NOWATA, Okla. (AP) _ Three city officials who pleaded no contest to open meeting violations have survived an ouster attempt.
Nowata residents voted 182 to 127 on Tuesday to retain Mayor Fred Maddox, and voted 370 to 296 to keep City Commissioner John B. Krouse Jr., according to unofficial results. Residents also voted to retain City Commissioner Willard C. Carey by a vote of 82 to 51.
``I'm just glad this is all over,'' Maddox said. ``The people voted us in the first time and reaffirmed the vote the second time. Now it's time to get on with city business.''
According to court documents, an informant told police the men were discussing city business each afternoon while at a Nowata restaurant. The informant wore a device to record their conversation.
The commissioners discussed the city water plant, city operations, the police department budget and cutting city jobs, according to court documents.
The act prohibits unannounced meetings of public bodies attended by a majority, or quorum, of that body. The body may not discuss or conduct business without posting an agenda and giving ample notice of the meeting time and place.
The men were given one-year deferred sentences after they pleaded no contest in October to misdemeanor open meeting violations. They were also ordered to perform 50 hours of community service and fined $475.50.
Elsewhere across the state, voters decided school bond issues and tax increase proposals.
Residents in Jenks passed a $13.3 million bond issue for buildings and equipment on a 1,416 to 414 vote. A $450,000 proposal for buses passed 1,396 to 430. No increase in taxes is expected.
In Berryhill, voters approved a $4.69 million bond, of which $1.72 million would be used for softball, baseball and wrestling sites. The issue passed 462 to 110.
Checotah school patrons voted 818 to 723 for a $2.7 million bond issue, but the victory margin didn't reach the 60 percent needed for the proposal to pass. The money would have built a gymnasium and event center.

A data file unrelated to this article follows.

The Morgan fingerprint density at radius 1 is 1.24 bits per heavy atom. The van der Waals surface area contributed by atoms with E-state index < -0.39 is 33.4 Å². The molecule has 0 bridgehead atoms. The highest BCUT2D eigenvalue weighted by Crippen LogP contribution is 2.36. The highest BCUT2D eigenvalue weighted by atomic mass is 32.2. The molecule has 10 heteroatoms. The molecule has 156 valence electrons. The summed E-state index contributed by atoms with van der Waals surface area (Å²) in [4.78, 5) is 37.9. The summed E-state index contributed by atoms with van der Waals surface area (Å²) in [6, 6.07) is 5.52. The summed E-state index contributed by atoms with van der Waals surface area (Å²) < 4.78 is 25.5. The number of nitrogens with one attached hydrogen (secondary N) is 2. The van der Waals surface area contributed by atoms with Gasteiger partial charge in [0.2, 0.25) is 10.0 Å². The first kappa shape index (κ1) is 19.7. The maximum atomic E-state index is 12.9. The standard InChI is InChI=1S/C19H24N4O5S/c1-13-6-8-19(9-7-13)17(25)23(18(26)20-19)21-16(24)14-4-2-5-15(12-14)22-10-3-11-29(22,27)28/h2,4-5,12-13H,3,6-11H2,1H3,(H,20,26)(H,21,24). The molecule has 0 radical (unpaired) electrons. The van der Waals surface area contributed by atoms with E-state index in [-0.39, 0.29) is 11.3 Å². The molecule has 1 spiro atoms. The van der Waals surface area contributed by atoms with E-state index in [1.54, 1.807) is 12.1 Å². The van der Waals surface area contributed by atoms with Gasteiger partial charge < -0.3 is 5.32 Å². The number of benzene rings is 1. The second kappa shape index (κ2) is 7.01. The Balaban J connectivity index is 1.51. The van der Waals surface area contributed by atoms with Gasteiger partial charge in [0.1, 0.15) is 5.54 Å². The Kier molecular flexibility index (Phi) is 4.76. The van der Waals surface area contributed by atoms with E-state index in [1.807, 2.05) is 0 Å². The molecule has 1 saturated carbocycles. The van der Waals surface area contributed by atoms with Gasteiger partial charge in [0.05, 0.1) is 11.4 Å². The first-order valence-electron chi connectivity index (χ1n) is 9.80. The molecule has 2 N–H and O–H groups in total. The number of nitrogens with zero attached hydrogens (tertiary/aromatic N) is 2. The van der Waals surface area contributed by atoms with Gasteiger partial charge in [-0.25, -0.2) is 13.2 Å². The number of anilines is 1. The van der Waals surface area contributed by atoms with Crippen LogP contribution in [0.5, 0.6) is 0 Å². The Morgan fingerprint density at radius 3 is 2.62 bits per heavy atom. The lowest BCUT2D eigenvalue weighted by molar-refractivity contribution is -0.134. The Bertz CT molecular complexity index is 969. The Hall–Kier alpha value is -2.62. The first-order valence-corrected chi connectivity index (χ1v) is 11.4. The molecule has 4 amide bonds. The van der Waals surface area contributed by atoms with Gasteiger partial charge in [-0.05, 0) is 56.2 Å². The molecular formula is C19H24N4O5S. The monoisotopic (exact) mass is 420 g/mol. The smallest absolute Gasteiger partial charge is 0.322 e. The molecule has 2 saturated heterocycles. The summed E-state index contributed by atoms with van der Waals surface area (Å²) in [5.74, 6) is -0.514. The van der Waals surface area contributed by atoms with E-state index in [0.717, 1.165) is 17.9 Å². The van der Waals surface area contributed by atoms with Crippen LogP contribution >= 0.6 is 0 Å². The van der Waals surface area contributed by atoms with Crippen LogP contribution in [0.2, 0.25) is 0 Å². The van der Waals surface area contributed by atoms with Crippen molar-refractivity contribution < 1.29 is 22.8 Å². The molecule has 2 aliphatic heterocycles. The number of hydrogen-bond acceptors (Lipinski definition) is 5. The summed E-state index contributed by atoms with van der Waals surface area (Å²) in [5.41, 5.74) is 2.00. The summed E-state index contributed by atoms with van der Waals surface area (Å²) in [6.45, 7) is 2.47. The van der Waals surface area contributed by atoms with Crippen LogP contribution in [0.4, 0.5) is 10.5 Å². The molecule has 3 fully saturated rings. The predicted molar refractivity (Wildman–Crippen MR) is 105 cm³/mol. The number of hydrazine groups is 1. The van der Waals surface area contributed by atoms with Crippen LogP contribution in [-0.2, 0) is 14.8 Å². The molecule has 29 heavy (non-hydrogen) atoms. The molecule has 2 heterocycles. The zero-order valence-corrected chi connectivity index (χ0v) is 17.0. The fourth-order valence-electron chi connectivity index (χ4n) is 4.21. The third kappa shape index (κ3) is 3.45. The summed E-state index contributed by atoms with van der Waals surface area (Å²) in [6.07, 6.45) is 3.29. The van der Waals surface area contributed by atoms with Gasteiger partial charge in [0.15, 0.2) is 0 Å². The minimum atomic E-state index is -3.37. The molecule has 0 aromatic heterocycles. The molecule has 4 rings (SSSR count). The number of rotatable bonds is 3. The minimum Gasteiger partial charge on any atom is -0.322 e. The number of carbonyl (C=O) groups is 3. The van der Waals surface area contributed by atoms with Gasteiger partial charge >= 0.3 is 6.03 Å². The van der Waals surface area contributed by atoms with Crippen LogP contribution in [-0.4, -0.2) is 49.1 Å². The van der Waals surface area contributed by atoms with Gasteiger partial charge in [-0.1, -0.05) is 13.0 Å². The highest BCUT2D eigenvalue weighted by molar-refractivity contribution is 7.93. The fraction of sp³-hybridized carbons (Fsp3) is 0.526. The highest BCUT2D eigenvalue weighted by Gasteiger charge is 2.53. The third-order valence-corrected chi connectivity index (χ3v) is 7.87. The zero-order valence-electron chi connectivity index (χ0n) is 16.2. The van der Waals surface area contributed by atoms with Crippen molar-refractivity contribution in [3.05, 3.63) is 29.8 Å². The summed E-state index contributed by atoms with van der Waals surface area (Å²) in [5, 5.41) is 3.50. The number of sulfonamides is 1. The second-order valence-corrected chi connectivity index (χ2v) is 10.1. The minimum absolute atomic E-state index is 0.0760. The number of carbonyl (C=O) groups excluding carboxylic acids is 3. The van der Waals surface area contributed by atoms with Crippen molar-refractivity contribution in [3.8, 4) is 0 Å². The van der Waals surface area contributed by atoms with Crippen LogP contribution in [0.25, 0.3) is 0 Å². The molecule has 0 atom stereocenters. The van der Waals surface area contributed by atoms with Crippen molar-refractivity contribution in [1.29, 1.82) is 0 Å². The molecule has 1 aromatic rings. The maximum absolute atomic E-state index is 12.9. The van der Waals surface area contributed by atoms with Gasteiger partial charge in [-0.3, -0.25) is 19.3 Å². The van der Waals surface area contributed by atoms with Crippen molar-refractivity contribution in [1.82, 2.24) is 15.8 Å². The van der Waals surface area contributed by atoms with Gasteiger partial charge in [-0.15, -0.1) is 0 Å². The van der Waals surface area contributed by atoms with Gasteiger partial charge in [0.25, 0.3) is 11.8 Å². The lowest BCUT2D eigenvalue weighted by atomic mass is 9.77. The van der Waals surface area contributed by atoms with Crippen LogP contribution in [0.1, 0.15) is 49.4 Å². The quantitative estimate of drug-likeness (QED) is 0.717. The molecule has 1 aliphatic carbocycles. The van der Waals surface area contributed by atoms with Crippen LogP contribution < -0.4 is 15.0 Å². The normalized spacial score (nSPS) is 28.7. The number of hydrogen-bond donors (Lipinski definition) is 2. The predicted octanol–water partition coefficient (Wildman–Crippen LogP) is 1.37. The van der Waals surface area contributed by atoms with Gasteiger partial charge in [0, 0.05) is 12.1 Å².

In Okmulgee, voters passed two school bond issues, including one for $5.8 million to install new heating and air-conditioning systems and to renovate Brock Gymnasium.
Voters in Tonkawa passed a $2.25 million bond issue by a 582 to 70 margin. The issue will build new classrooms, rest rooms, a commons area in the high school and a new library media center.
In Elk City, voters dashed city leaders hopes to take over local electrical service. Residents voted 1,747 to 1,408 against buying out American Electric Power-Public Service Co. of Oklahoma's operation in their city.
Muskogee voters passed one proposal and defeated another. A five-year, quarter-cent sales tax increase to renovate the civic center and create a market square area failed 2,043 to 2,042.
Voters did approve a five-year, three-quarter-cent tax increase to fund an upgrade of the city's water and sewer systems on a 2,722 to 1,378 vote.
Elsewhere, Hinton voters rejected proposals that would have allowed the town clerk and/or treasurer to be appointed instead of elected.
Miami residents passed five propositions that will provide $1.96 million for various municipal projects and upgrades.
In Choctaw County, residents voted 607 to 545 for a one-quarter percent sales tax that will help fund a new county library. The money will match a $2.2 million donation from the Reynolds Foundation for the facility.
Residents in Craig County voted 1,520 to 556 for a 1-cent sales tax to build a new jail and judicial center.